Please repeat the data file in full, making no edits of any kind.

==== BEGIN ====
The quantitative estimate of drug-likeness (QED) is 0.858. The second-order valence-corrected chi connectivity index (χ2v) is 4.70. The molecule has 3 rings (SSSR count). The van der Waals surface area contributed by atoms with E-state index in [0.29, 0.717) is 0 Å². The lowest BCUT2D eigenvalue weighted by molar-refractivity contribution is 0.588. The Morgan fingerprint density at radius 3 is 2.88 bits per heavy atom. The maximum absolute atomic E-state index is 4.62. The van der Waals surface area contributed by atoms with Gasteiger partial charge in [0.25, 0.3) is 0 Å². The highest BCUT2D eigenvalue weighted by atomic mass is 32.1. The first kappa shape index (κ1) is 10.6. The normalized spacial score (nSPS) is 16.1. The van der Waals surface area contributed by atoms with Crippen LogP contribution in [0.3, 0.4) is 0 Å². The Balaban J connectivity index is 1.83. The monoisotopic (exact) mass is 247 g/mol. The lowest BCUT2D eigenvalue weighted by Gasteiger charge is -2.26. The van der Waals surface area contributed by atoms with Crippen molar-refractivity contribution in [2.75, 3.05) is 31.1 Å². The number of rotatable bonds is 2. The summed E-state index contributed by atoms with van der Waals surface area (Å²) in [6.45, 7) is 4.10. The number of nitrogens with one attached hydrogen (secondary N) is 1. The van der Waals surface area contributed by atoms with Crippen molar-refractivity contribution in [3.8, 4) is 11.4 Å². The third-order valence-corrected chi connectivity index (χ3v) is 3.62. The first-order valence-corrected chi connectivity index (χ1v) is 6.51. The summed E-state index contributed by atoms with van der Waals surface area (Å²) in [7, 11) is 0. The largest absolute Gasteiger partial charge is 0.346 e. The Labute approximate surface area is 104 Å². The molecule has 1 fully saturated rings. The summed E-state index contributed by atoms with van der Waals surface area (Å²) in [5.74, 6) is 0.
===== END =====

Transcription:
The quantitative estimate of drug-likeness (QED) is 0.858. The second-order valence-corrected chi connectivity index (χ2v) is 4.70. The molecule has 3 rings (SSSR count). The van der Waals surface area contributed by atoms with E-state index in [0.29, 0.717) is 0 Å². The lowest BCUT2D eigenvalue weighted by molar-refractivity contribution is 0.588. The Morgan fingerprint density at radius 3 is 2.88 bits per heavy atom. The maximum absolute atomic E-state index is 4.62. The van der Waals surface area contributed by atoms with Gasteiger partial charge in [0.25, 0.3) is 0 Å². The highest BCUT2D eigenvalue weighted by atomic mass is 32.1. The first kappa shape index (κ1) is 10.6. The normalized spacial score (nSPS) is 16.1. The van der Waals surface area contributed by atoms with Crippen LogP contribution in [0.3, 0.4) is 0 Å². The Balaban J connectivity index is 1.83. The monoisotopic (exact) mass is 247 g/mol. The lowest BCUT2D eigenvalue weighted by Gasteiger charge is -2.26. The van der Waals surface area contributed by atoms with Crippen molar-refractivity contribution in [2.75, 3.05) is 31.1 Å². The number of rotatable bonds is 2. The summed E-state index contributed by atoms with van der Waals surface area (Å²) in [6.45, 7) is 4.10. The number of nitrogens with one attached hydrogen (secondary N) is 1. The van der Waals surface area contributed by atoms with Crippen molar-refractivity contribution in [3.8, 4) is 11.4 Å². The third-order valence-corrected chi connectivity index (χ3v) is 3.62. The first-order valence-corrected chi connectivity index (χ1v) is 6.51. The summed E-state index contributed by atoms with van der Waals surface area (Å²) in [7, 11) is 0. The largest absolute Gasteiger partial charge is 0.346 e. The Labute approximate surface area is 104 Å². The molecule has 1 fully saturated rings. The summed E-state index contributed by atoms with van der Waals surface area (Å²) in [5.74, 6) is 0.